Divided France is a warning of the dangers facing us
Like other farmers, I find myself in the frontline of the battle between humans and climate. The drought afflicting much of eastern and central Australia is easily the worst I’ve experienced, though no worse than in 1902-04 and 1946-48.
A party that can convince us it can end drought, fire and heat extremes would win every rural booth in the country and probably most of the city vote too. But, like every other farmer, I cannot afford to be romantic. The Australian bush rewards pragmatism, hard work and common sense, but it punishes naive idealism.
We are being urged to take the modelling on climate change seriously, yet are dismissed as dumb or dishonest when we ask for the modelling on how we may best respond. The truth of the matter is that global warming is a global issue. Australia’s Chief Scientist, Alan Finkel, tells us that if Australia stopped emitting greenhouse gases tomorrow, the impact on the world’s climate would be “virtually nothing”.
The maths bear him out. We produce just 1.15 per cent of global emissions while those emissions are increasing at an annual rate of 2 per cent globally.
Yet the sentimental claim that we can solve Australia’s climatic problems by acting alone has become enshrined in Labor-Greens policy. Bill Shorten is committed to reducing the amount of greenhouse gas Australia emits in the next 10 years by 1.3 billion tonnes, triple the amount required under the Paris Agreement. For the opposition to present this as serious policy in the absence of any detail on cost, mechanisms and benefits confirms this is our first truly post-truth election. The only quality modelling available shows the Labor-Greens approach will have serious consequences for the economy, jobs and wages.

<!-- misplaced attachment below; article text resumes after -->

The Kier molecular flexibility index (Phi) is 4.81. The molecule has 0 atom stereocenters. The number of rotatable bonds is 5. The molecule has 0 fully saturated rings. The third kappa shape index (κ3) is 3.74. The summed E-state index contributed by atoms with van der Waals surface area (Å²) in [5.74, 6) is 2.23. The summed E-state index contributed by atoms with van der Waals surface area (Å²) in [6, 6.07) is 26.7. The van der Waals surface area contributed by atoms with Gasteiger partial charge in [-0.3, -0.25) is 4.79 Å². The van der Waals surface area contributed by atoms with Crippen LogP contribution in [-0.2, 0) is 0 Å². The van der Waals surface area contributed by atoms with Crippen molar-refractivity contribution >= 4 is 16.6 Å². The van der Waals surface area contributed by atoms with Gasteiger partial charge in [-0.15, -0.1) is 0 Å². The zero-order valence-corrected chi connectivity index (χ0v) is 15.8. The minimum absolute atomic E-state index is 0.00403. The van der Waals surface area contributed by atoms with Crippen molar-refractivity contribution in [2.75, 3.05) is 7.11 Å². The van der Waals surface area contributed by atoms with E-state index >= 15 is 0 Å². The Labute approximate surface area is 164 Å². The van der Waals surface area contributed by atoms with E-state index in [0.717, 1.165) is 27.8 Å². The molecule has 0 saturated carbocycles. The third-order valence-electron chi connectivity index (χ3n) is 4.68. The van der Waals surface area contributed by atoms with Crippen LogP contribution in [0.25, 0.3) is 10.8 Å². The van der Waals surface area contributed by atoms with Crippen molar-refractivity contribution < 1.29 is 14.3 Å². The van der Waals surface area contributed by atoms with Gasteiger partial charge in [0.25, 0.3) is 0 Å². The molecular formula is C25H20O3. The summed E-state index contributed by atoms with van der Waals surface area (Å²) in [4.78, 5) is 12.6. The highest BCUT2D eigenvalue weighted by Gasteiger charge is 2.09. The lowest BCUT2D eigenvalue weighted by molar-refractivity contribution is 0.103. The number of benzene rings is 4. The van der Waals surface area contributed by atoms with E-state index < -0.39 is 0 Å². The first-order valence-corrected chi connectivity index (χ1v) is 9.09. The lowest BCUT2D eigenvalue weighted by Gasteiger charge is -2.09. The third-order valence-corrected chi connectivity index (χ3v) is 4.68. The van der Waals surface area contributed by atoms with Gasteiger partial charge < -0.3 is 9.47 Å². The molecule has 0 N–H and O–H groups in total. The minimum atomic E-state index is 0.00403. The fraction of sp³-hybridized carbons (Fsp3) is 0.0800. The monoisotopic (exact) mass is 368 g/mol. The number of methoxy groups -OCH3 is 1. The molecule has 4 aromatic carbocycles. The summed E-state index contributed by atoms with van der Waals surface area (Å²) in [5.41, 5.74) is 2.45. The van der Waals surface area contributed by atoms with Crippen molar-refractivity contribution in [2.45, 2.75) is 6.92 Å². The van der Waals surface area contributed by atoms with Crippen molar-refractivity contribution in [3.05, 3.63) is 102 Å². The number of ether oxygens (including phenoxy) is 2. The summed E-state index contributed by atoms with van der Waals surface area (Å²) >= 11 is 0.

It is concerning that most of those who want Australia to lead by its chin are in secure, well-paid jobs, often in the public service, who face no immediate threat to their own interests. Like Shorten, they appear happy to pay the cost of reducing emissions with other people’s jobs and pay packets.
This is a recipe for deep social and economic division, just as has happened in France, the host country for the Paris Agreement. There is a profound warning for Australia in the irony that France has been forced to abandon the plans its elites tried to impose on the people whose jobs were at stake without their consent.
It is extraordinary to me that there has not been a greater acknowledgment of the need to fully inform the electorate of the impact of Labor’s proposals, particularly given that in a democracy the ability and capacity to take policy forward requires informed consent. If a democracy is to function properly, voters need to understand the implications of a party’s policy platform. The fact the Labor Party and so many of its supporters feel they can get away with their present approach is a symptom of the “born to rule” mentality they traditionally accuse the conservative side of politics of displaying.